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SJ’s Traxamillion Transitions From Hyphy to Trap

In Music
BOUNCE: Local rapper and producer Traxamillion wants to put himself and his town back on the map.

BOUNCE: Local rapper and producer Traxamillion wants to put himself and his town back on the map.

After laying down beats, hooks and verses for six songs, Traxamillion got tired of his own voice.

So he tapped three friends to feature over his hard-knocking trap tracks. After that, he threw the snack-sized project up on Soundcloud, tweeted it to his 25,000-plus followers and kicked back as the internet distributed the digital tape.

“The future is now,” the 37-year-old San Jose native says, reflecting on how much faster things move these days compared with 10 years ago, when he helped jumpstart the Bay Area’s hyphy movement with his sparse, rumbling production style.

“Back in the day, you used to have to print CDs, stand on the corner, hand it out, then go to the club and hand it to the DJ,” he continues. “Now, you got a little social media network and it blossoms from there.”

His latest blossoming project, “Trapp Addict,” hearkens back to 2006’s “Slapp Addict,” and reflects the transition of San Jose’s foremost producer to trap from hyphy. Back in the mid-2000s, Trax rose to national renown for epitomizing the thoroughly Bay Area brand of hip-hop—a style epitomized by thundering kick drums, uptempo bass lines, 808 plink-plonks and emcees, like E-40 and Mac Dre who sputtered out energetic bars, slathered with uproarious and unique regional slang.

“It’s all about bounce,” he says. “Like slap (Trax’s preferred term for hyphy), the main component is the 808, but trap has a slower bounce. There’s a simplicity, but making it sound simple is really intricate.”

Trap’s best known practitioners—artists like Young Thug and Fetty Wap and producers like Mike Will and Metro Boomin—all hail from the deep South. But the style has infected every realm of modern music. Its minimalist construction and deliberate pace prioritizes novel noises—spawning a sonic arms race among producers who have delved into EDM filtration techniques to extract beat-accessorizing muffles and whines.

Like slap, the style balances humongous bass with electro-influences, but trap artists have pioneered atypical rapping techniques that juxtapose melodic autotuned croons with spazzed-out flows punctuated by propulsive ad-libs that burst free in a schizophrenic call-and-response. 

“The ad-libs are as intricate and as important as the main vocals,” he says. “It’s like two extremely different verses. You’re your own hype man.”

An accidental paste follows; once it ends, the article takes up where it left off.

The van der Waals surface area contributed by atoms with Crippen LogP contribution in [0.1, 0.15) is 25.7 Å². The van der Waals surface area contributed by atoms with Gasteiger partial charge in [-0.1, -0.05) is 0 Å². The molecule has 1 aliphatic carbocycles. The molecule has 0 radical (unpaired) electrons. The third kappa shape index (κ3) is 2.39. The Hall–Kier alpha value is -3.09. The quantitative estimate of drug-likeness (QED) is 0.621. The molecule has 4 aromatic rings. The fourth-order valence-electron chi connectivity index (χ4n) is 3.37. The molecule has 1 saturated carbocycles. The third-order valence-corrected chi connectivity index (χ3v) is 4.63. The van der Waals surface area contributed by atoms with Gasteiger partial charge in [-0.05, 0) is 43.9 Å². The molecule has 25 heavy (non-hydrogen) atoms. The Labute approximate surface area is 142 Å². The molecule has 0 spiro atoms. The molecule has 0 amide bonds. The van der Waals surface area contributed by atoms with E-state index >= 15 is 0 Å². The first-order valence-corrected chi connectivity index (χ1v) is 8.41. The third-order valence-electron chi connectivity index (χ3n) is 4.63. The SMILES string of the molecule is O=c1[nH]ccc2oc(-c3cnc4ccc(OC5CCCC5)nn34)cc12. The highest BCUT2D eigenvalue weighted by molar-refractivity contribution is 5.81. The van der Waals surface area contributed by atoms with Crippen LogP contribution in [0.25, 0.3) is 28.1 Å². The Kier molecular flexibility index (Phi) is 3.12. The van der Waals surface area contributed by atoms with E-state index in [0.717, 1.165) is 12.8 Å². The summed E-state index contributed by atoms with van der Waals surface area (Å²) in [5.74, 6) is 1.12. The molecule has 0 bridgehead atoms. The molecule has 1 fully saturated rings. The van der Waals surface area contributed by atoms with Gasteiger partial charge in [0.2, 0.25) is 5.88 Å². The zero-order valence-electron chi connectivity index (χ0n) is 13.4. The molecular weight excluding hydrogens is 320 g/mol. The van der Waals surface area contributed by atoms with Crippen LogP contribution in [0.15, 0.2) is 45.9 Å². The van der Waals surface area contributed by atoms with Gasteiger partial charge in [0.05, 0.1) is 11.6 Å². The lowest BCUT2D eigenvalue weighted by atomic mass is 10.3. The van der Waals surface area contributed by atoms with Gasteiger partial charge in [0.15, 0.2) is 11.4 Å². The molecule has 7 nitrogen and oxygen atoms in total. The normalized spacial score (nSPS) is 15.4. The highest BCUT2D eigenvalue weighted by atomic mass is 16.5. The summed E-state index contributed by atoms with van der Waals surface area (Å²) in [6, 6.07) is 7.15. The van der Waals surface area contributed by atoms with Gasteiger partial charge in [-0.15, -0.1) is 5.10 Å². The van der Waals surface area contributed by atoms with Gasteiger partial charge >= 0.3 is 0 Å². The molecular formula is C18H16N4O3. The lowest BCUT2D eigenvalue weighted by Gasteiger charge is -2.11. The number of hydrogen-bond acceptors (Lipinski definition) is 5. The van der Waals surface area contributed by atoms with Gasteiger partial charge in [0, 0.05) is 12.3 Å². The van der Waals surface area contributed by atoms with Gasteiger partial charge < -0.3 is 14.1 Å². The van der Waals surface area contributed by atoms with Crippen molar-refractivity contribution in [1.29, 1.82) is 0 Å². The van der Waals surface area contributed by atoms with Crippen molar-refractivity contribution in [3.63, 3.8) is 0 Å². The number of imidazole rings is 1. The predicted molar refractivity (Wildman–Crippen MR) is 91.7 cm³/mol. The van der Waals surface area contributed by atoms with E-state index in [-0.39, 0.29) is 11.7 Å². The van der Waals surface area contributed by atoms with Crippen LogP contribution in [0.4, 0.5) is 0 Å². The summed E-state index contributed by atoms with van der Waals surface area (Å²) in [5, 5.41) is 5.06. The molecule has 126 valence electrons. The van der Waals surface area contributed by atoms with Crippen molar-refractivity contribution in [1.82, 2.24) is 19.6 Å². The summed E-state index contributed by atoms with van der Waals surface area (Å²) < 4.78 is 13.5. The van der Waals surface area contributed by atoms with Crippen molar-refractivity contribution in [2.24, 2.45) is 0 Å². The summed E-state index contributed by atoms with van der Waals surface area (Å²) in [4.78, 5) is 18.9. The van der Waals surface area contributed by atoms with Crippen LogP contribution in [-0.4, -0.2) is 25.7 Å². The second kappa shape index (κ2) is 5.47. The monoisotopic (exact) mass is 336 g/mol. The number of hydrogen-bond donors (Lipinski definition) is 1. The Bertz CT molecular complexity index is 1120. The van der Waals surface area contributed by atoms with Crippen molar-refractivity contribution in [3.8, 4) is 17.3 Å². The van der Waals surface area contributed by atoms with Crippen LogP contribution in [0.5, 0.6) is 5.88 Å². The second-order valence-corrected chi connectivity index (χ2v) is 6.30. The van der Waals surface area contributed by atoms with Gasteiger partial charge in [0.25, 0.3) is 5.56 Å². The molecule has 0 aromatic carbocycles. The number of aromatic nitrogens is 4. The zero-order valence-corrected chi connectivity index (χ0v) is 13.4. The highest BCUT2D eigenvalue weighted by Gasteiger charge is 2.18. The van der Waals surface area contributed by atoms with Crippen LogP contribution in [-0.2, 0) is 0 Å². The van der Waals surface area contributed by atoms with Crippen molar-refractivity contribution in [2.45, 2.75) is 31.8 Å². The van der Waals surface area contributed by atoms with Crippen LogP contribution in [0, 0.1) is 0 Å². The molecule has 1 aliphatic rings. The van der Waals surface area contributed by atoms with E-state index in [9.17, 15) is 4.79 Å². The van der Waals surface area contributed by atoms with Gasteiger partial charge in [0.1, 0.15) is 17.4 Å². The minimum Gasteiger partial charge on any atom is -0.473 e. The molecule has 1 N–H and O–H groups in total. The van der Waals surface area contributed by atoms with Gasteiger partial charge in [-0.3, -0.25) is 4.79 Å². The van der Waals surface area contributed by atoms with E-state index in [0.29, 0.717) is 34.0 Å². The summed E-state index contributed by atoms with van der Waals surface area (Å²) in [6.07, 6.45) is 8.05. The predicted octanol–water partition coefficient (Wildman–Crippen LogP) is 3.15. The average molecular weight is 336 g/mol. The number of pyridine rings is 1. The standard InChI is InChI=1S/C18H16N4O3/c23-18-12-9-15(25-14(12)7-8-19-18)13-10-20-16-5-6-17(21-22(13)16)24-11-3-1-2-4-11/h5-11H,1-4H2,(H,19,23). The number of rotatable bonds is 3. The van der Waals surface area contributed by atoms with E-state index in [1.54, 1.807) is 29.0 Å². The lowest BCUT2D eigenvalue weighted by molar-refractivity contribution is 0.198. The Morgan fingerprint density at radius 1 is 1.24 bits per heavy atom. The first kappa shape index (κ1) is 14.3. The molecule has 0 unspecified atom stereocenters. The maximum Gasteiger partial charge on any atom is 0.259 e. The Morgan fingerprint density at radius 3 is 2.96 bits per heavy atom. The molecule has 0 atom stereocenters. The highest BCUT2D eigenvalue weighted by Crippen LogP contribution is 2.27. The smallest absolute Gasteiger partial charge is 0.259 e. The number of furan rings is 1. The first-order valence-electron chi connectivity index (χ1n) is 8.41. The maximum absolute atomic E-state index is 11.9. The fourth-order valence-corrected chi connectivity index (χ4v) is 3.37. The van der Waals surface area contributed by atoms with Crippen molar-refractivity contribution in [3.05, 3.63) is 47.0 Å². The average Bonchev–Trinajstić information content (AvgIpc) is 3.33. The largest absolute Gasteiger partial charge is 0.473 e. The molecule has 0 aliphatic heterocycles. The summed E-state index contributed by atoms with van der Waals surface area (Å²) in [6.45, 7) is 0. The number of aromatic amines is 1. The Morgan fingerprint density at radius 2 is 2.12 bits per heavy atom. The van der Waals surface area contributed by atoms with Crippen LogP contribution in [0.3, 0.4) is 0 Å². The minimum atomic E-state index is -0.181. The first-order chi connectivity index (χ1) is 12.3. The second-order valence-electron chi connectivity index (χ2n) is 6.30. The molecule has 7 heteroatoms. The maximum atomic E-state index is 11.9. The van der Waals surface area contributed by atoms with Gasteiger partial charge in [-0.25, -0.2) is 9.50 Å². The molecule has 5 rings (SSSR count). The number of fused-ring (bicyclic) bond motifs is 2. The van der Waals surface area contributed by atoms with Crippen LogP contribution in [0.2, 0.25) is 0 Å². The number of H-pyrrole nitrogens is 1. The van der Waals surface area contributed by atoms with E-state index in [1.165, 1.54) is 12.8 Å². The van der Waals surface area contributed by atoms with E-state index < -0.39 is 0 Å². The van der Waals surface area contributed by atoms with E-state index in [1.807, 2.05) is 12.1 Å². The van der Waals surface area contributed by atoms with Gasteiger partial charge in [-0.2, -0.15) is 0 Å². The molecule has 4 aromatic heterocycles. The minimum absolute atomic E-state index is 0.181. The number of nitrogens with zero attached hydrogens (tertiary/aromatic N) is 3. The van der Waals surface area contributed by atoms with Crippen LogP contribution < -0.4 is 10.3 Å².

Trap, slang for a destitute neighborhood or crack house, continues the tradition of gangsta rap, but paints layers of nuance into semi-fictitious portraits of perilous extravagance. On “Joogin and Finessin,” Trax growls that “fucking bitches is (his) profession.” At first blush, it’s a crude boast, but when juxtaposed against the lamentation of ignoring his mother’s intervention, it reads more like a desperate deflection—a coping mechanism learned on the mean streets.

He spits, hoots and hollers over quick-hissing hi-hats, spacey wah-wahs and hollow barrel smacks. It’s quintessentially modern—an admirably deft positioning from an artist over a decade into an established career.

“I’ve always been interested in what’s in the club, what particular rhythms get people moving,” he says.

In his early teens, Trax soaked up hip-hop hanging out with college DJs and attending local shows. He started rapping in middle school while also beat-boxing, banging on tables and fiddling with his keyboard—the first suggestions of his knack for beat-making.

In 2005, he produced “Super Hyphy” for Keak da Sneak, laying a hypnotizing bass loop and funky chirps below Keak’s gravelly verses. Soon after, he crafted “Sideshow” for Mistah F.A.B. and Too $hort. The hit rode catchy bloops, deep buzzing synths and womp-womping horns. It became an anthem for the raucous, ghost-riding parties that claimed the Bay’s night time streets.

“Every record I did after that mimicked the same swag and same style,” he says. “The Bay Area has a lot of pride in ourselves. So to get that co-sign made me feel like I earned my place in hip-hop.”

His next project, Tech Boom, is due in June. Trax will leverage his rep to expose San Jose artists like Ziggy, City Shawn and Flammy Marciano while expanding the repertoire of known names like “funky white boy” bassist, Paul de Lisle of Smashmouth.

Trapp Addict | Traxamillion
Out Now
Streaming, iTunes: $4.99

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